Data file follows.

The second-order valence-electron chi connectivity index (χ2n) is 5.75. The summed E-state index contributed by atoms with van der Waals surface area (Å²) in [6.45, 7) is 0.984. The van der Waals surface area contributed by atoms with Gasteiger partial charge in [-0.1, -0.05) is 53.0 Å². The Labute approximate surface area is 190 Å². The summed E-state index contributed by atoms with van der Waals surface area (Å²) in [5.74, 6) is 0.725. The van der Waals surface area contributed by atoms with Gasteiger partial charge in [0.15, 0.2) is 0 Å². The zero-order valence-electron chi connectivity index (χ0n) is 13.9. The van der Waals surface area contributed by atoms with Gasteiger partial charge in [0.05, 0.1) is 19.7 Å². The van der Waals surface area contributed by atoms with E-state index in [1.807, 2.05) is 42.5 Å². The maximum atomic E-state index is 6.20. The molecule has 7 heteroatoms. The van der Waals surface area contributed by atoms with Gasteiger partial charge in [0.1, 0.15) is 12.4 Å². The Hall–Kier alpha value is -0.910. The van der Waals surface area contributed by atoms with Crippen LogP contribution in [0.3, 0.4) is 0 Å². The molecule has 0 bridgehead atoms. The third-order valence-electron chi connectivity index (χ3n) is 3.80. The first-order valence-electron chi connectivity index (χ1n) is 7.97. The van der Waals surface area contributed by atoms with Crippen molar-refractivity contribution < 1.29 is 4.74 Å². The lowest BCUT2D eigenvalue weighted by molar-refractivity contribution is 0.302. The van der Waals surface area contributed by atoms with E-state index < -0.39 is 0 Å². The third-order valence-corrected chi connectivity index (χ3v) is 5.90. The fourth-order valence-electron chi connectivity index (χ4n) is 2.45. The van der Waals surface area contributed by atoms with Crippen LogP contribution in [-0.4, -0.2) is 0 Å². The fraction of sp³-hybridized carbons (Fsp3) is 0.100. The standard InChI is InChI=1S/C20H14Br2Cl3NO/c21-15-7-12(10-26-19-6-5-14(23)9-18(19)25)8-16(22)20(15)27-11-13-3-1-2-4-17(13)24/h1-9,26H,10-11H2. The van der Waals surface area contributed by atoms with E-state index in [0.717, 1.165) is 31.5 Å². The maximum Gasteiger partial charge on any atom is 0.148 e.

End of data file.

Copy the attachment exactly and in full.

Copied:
The second-order valence-electron chi connectivity index (χ2n) is 5.75. The summed E-state index contributed by atoms with van der Waals surface area (Å²) in [6.45, 7) is 0.984. The van der Waals surface area contributed by atoms with Gasteiger partial charge in [-0.1, -0.05) is 53.0 Å². The Labute approximate surface area is 190 Å². The summed E-state index contributed by atoms with van der Waals surface area (Å²) in [5.74, 6) is 0.725. The van der Waals surface area contributed by atoms with Gasteiger partial charge in [0.15, 0.2) is 0 Å². The zero-order valence-electron chi connectivity index (χ0n) is 13.9. The van der Waals surface area contributed by atoms with Gasteiger partial charge in [0.05, 0.1) is 19.7 Å². The van der Waals surface area contributed by atoms with E-state index in [1.807, 2.05) is 42.5 Å². The maximum atomic E-state index is 6.20. The molecule has 7 heteroatoms. The van der Waals surface area contributed by atoms with Gasteiger partial charge in [0.1, 0.15) is 12.4 Å². The Hall–Kier alpha value is -0.910. The van der Waals surface area contributed by atoms with Crippen LogP contribution in [0.3, 0.4) is 0 Å². The molecule has 0 bridgehead atoms. The third-order valence-electron chi connectivity index (χ3n) is 3.80. The first-order valence-electron chi connectivity index (χ1n) is 7.97. The van der Waals surface area contributed by atoms with Crippen molar-refractivity contribution < 1.29 is 4.74 Å². The lowest BCUT2D eigenvalue weighted by molar-refractivity contribution is 0.302. The van der Waals surface area contributed by atoms with E-state index < -0.39 is 0 Å². The third-order valence-corrected chi connectivity index (χ3v) is 5.90. The fourth-order valence-electron chi connectivity index (χ4n) is 2.45. The van der Waals surface area contributed by atoms with Crippen LogP contribution in [-0.4, -0.2) is 0 Å². The fraction of sp³-hybridized carbons (Fsp3) is 0.100. The standard InChI is InChI=1S/C20H14Br2Cl3NO/c21-15-7-12(10-26-19-6-5-14(23)9-18(19)25)8-16(22)20(15)27-11-13-3-1-2-4-17(13)24/h1-9,26H,10-11H2. The van der Waals surface area contributed by atoms with E-state index in [0.717, 1.165) is 31.5 Å². The maximum Gasteiger partial charge on any atom is 0.148 e.